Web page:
A creative programme for families who have one or more children who are neurodiverse
Neuro-spectacular! is a creative workshop programme for families who have one or more children who are neurodiverse. This pilot programme works with one family at a time, over two sessions. A family can include parents/guardians/caregivers and children. Other family members who would like to take part, such as grandparents, are welcome. However, the primary focus will be on the neurodivergent child/children of the family. The workshops are led by a professional visual artist from our panel of professional artists and guides. We talk to each participating family in advance of these workshops about the nature of the neurodivergent child’s needs and their interests. Using this information, we tailor each workshop to the child and family. We are delighted to be consulting with actor and writer Jody O’Neill, who has experience creating work for neurodiverse audiences.
Workshops are led by artists Michelle Hall and Helen Barry, who are on the Hugh Lane Gallery panel of professional artists and guides.
Read more about the artists and contributors facilitating the Neuro-spectacular! programme
Jody O’Neill is an autistic writer and actor for theatre and screen. Since her autism diagnosis, she also frequently works as a public speaker and consultant. She is a recipient of the 2022 Markievicz Award, is Theatre Artist-in-Residence at UCC and Cork Opera House, and was a finalist for the 2022 Virgin Media Discovers Award. Her play, What I (Don’t) Know About Autism, a co-production with The Abbey Theatre, received the award for Best Script at the WGI Zebbie Awards 2021. She is currently writing animations for a Cartoon Saloon series and is co-writing an animation feature funded by Screen Ireland.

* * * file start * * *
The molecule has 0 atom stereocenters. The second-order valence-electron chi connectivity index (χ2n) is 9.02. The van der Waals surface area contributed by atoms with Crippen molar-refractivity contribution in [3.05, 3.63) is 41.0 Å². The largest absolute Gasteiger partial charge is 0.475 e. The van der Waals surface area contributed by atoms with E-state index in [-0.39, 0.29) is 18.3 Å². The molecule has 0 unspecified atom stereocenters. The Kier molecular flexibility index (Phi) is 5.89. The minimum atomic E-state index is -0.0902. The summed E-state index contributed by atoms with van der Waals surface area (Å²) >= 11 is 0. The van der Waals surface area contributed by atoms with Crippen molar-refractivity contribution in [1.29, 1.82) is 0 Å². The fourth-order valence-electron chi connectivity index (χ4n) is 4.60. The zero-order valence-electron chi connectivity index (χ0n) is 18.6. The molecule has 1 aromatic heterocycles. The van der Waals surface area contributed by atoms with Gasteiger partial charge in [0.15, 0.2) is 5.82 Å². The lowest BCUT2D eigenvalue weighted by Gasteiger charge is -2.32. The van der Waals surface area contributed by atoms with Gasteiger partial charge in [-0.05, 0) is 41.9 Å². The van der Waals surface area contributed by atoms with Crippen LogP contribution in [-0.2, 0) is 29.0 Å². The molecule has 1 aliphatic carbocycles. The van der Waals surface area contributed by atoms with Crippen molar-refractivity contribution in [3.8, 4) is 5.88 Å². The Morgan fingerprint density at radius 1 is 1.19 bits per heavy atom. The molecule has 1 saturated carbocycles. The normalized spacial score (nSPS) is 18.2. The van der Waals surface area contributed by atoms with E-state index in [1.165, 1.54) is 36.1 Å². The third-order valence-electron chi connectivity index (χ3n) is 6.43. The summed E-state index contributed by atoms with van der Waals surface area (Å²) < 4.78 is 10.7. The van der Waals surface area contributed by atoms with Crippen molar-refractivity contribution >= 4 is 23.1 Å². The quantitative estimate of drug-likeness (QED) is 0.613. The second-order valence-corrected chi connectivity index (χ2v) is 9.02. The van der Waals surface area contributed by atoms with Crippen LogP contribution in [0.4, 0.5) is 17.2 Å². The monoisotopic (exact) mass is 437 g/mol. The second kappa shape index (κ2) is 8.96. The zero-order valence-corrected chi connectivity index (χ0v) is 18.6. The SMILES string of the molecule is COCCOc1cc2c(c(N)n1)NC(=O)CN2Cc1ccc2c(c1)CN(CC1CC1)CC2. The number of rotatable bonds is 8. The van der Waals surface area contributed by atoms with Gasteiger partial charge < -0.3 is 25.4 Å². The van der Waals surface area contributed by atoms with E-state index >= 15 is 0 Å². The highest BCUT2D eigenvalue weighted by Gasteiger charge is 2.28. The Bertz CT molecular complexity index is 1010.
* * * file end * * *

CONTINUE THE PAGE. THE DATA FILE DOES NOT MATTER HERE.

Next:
Helen Barry is a visual artist, inventor and classically trained dancer. She has over 35 years experience working creatively and playfully with the very young to the very old. Helen’s practice is imbued with the responses and stimuli offered through direct engagement in providing and developing arts experiences with and for others. This collaborative process is what drives her work, from the initial concept through to the design, making and sharing of the creative output with her co-creators and new audiences. Since 2016 Helen has specialised in co-creating with children living with mild, moderate, profound and neurodiverse needs. The creative output takes many forms including interactive multi-sensory sculptural works, installations, performances, sound works, textiles, printmaking, poetry, children’s books and artist residencies. ‘Placing the emphasis on verbal literacy perpetuates the belief that the relationships we have with others are more important than the one we will have with ourselves’ directs her methodology. The synergy created by using a cross-disciplinary approach provides a sensorium palette from which Helen draws from. Everything exists on the horizon; a perpetual visual and aural palatte of sensations, frequencies and movements through which we interpretate the world around us. Helen’s ambition is to design arts experiences that allow us to explore and discover our bodies’ receptors that will stimulate growth, wellbeing and an ability to focus and thrive. Helen has been awarded several bursaries and commissions for her work with early years children. The National Concert Hall is also supporting her foray into music and sculpture.